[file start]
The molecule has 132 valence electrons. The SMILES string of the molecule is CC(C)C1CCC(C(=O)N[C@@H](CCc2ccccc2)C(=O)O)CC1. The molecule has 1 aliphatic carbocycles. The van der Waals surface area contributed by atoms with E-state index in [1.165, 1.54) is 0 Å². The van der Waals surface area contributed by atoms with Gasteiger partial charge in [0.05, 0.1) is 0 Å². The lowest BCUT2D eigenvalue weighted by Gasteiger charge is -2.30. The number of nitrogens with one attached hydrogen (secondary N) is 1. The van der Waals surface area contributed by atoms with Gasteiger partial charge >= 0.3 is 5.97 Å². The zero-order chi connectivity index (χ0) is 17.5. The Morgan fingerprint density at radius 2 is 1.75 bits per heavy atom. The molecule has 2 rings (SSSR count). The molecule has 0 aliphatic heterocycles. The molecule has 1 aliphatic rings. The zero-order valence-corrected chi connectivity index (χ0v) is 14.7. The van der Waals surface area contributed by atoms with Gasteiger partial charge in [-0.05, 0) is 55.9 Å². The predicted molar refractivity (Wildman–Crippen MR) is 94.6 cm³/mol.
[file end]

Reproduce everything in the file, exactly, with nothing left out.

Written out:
The molecule has 132 valence electrons. The SMILES string of the molecule is CC(C)C1CCC(C(=O)N[C@@H](CCc2ccccc2)C(=O)O)CC1. The molecule has 1 aliphatic carbocycles. The van der Waals surface area contributed by atoms with E-state index in [1.165, 1.54) is 0 Å². The van der Waals surface area contributed by atoms with Gasteiger partial charge in [0.05, 0.1) is 0 Å². The lowest BCUT2D eigenvalue weighted by Gasteiger charge is -2.30. The number of nitrogens with one attached hydrogen (secondary N) is 1. The van der Waals surface area contributed by atoms with Gasteiger partial charge >= 0.3 is 5.97 Å². The zero-order chi connectivity index (χ0) is 17.5. The Morgan fingerprint density at radius 2 is 1.75 bits per heavy atom. The molecule has 2 rings (SSSR count). The molecule has 0 aliphatic heterocycles. The molecule has 1 aliphatic rings. The zero-order valence-corrected chi connectivity index (χ0v) is 14.7. The van der Waals surface area contributed by atoms with Gasteiger partial charge in [-0.05, 0) is 55.9 Å². The predicted molar refractivity (Wildman–Crippen MR) is 94.6 cm³/mol.